Preserved in perpetuity in the USC Shoah Foundation’s Visual History Archive are more than 1,200 Canadian Holocaust. In 1988, the Holocaust Centre of Toronto (now the Toronto Holocaust Museum) began a project to collect oral histories from Toronto’s diverse community of Holocaust survivors. The interview process was designed and directed by historian Dr. Paula Draper and was supported by Holocaust survivors, Nate Leipciger, Elly Gotz, and Max Eisen along with other members of the committee. In Toronto alone, over 400 Holocaust survivors were interviewed and they spoking about their family life before the war, their survival during the Holocaust and their eventual arrival and life in Canada. Similarly, in 1989, volunteers with the Montreal Holocaust Memorial Centre began conducting interviews with survivors in a small studio at their Centre, collecting 550 recorded interviews. These interviews; along with other recorded testimony collections from McGill University, Canadian Jewish Congress Charities Committee National Archives, the Centre for Oral History and Digital Storytelling at Concordia University, Ottawa Jewish Archives, Freeman Family Foundation Holocaust Education Centre and Jewish Archives and Historical Society of Edmonton and Northern Alberta, and Calgary Jewish Federation; have become part of the USC Shoah Foundation’s Canadian Collection, a part of their Visual History Archive. These 1,253 Canadian testimonies have been digitized, fully indexed, and preserved to serve the purposes for which they were so painfully recorded, clarifying the Canadian story in relation to the Holocaust and Jewish immigration to Canada post-1945. Without this initiative, many of these smaller Canadian collections of testimony would be at risk of deterioration. As the current generation of students will be the last to experience the in-person survivor testimony, this initiative is more important than ever for both educational purposes and for providing this community the opportunity to hear their own family’s histories in perpetuity. The sheer volume of indexed testimonies allows for in depth research, revealing historical specificity and details about the Holocaust experience.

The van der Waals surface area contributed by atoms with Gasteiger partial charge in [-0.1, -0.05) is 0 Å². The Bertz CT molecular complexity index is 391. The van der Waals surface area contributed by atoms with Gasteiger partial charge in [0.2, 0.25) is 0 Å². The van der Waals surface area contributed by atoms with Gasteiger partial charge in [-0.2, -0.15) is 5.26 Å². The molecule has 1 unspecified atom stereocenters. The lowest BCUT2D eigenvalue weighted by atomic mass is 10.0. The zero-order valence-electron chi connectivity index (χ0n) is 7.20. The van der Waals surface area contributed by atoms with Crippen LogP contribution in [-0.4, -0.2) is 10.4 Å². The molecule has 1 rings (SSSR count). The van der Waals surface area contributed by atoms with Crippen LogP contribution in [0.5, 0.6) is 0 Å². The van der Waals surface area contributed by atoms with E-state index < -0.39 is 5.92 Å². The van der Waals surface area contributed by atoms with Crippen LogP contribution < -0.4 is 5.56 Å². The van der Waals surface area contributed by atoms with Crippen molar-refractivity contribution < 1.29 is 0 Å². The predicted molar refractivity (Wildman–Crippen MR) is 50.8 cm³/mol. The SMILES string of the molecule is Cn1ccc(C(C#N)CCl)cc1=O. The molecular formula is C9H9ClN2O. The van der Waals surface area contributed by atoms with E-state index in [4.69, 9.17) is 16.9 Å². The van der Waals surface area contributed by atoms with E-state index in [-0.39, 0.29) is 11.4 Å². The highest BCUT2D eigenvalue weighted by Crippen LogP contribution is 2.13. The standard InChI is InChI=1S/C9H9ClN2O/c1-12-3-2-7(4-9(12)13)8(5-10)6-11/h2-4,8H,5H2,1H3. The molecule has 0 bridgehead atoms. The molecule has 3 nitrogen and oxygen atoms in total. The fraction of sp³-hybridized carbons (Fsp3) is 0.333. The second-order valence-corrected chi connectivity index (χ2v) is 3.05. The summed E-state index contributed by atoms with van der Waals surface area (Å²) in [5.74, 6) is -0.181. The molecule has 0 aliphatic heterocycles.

The digitized and integration of the Canadian collection of survivor testimony into the VHA was made possible in part, by the Government of Canada. We are grateful for additional generous support from the Azrieli Foundation, Paula Nussbaum and family, Janette & Michael Diamond in memory of Jack and Mila Penn, POWER Corporation, and the Asper Foundation.